Is it wrong to be born? That question was asked in front of an Oregon jury who responded in a resounding yes with a guilty verdict of 12 to 0 against Legacy Center for Maternal Fetal Medicine and the Legacy Lab. The jury awarded nearly 3 million dollars to Ariel and Deborah Levy for the wrongful birth of their daughter, Kalanit who was born with Down syndrome although the prenatal tests said that she was normal. Levy was 34 years old at the time of her pregnancy with Kalanit and requested genetic tests. She had two previous deliveries of healthy boys and thought she had completed childbearing. Her pregnancy with Kalanit was a total surprise and she wanted to make sure the baby was normal. A chorionic villus sampling (CVS) was done at 13 weeks and the results were good. Levy breathed a sigh of relief, but not for long.
Although the CVS result was normal, Levy’s two ultrasounds weren’t. They were suspicious for Down syndrome but her physician assured her that she had a normal baby and did not bother to do an amniocentesis. When Kalanit was born, a hospital worker informed Levy that she appeared to have Down syndrome. One week later, the diagnosis was confirmed. Levy and her husband were devastated. How could this happen? Kalanit has a rare form of Down syndrome called Mosaic Down syndrome meaning some of her cells do not have abnormal chromosomes.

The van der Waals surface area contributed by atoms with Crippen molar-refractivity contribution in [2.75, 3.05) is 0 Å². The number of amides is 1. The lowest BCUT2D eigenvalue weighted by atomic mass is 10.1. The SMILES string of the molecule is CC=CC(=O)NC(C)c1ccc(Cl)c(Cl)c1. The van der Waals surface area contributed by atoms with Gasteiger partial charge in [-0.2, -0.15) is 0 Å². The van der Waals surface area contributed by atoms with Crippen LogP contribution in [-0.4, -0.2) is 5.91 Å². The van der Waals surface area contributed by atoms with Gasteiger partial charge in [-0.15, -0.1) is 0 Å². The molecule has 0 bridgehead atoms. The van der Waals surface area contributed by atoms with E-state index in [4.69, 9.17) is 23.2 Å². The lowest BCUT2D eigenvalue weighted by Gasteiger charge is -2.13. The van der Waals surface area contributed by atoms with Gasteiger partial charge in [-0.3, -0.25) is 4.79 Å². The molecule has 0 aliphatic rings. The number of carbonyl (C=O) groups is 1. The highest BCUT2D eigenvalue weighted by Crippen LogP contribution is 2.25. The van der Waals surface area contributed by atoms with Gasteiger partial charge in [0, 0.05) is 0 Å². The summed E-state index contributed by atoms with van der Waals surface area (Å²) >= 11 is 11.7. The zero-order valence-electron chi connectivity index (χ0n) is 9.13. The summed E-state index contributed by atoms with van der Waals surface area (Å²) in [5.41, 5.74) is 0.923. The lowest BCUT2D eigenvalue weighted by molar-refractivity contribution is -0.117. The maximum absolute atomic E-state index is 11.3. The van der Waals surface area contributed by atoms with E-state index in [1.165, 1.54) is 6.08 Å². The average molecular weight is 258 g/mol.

The Levys initiated a lawsuit in 2007 for a wrongful birth. They contend that although they love their daughter, had they known she had Down syndrome, they would have terminated the pregnancy. The trial languished for 10 days. The Levys received death threats. The Pro-Life and the Pro-Choice supporters squared off in predictable fashion and I shake my head in frustration. The ultrasound didn’t lie. An amniocentesis was warranted. The Levys did not make an informed decision regarding the birth of their daughter because they were not given the correct data.
Physicians don’t walk on water. On some regretful occasions, we will make mistakes. If for any reason you’re not comfortable with your physician or the diagnosis given, please get a second opinion; or even a third. And above all, trust your instincts.
Was it wrong for Kalanit Levy to be born? I’ll let you be the judge.